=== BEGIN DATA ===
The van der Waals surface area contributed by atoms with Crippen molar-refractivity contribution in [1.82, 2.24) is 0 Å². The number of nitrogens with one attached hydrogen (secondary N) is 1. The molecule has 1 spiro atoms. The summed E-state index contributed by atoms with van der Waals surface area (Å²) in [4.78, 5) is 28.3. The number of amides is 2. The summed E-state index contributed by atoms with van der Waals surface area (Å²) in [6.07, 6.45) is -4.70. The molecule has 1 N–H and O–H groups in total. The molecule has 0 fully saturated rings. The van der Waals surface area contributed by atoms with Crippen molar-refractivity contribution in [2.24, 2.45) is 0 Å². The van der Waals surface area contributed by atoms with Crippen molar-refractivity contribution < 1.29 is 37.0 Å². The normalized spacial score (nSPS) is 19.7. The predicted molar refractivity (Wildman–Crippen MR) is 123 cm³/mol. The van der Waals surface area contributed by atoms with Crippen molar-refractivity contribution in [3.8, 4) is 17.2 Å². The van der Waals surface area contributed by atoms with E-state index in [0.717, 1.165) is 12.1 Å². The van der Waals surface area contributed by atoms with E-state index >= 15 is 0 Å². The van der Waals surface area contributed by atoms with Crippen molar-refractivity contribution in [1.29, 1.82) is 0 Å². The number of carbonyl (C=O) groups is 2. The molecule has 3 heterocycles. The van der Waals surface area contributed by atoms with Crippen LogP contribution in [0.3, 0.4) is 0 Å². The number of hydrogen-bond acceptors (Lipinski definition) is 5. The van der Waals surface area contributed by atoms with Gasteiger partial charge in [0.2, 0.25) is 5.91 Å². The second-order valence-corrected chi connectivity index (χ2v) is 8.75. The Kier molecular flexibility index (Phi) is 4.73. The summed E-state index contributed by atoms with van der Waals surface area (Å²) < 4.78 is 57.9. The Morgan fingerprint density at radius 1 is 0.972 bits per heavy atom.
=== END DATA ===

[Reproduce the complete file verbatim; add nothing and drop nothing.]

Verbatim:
The van der Waals surface area contributed by atoms with Crippen molar-refractivity contribution in [1.82, 2.24) is 0 Å². The number of nitrogens with one attached hydrogen (secondary N) is 1. The molecule has 1 spiro atoms. The summed E-state index contributed by atoms with van der Waals surface area (Å²) in [4.78, 5) is 28.3. The number of amides is 2. The summed E-state index contributed by atoms with van der Waals surface area (Å²) in [6.07, 6.45) is -4.70. The molecule has 1 N–H and O–H groups in total. The molecule has 0 fully saturated rings. The van der Waals surface area contributed by atoms with Crippen molar-refractivity contribution in [2.24, 2.45) is 0 Å². The van der Waals surface area contributed by atoms with Crippen molar-refractivity contribution < 1.29 is 37.0 Å². The normalized spacial score (nSPS) is 19.7. The predicted molar refractivity (Wildman–Crippen MR) is 123 cm³/mol. The van der Waals surface area contributed by atoms with Crippen molar-refractivity contribution in [3.8, 4) is 17.2 Å². The van der Waals surface area contributed by atoms with E-state index in [0.717, 1.165) is 12.1 Å². The van der Waals surface area contributed by atoms with E-state index >= 15 is 0 Å². The van der Waals surface area contributed by atoms with Crippen molar-refractivity contribution in [1.29, 1.82) is 0 Å². The number of carbonyl (C=O) groups is 2. The molecule has 3 heterocycles. The van der Waals surface area contributed by atoms with Crippen LogP contribution in [0.3, 0.4) is 0 Å². The number of hydrogen-bond acceptors (Lipinski definition) is 5. The van der Waals surface area contributed by atoms with Gasteiger partial charge in [0.2, 0.25) is 5.91 Å². The second-order valence-corrected chi connectivity index (χ2v) is 8.75. The Kier molecular flexibility index (Phi) is 4.73. The summed E-state index contributed by atoms with van der Waals surface area (Å²) < 4.78 is 57.9. The Morgan fingerprint density at radius 1 is 0.972 bits per heavy atom.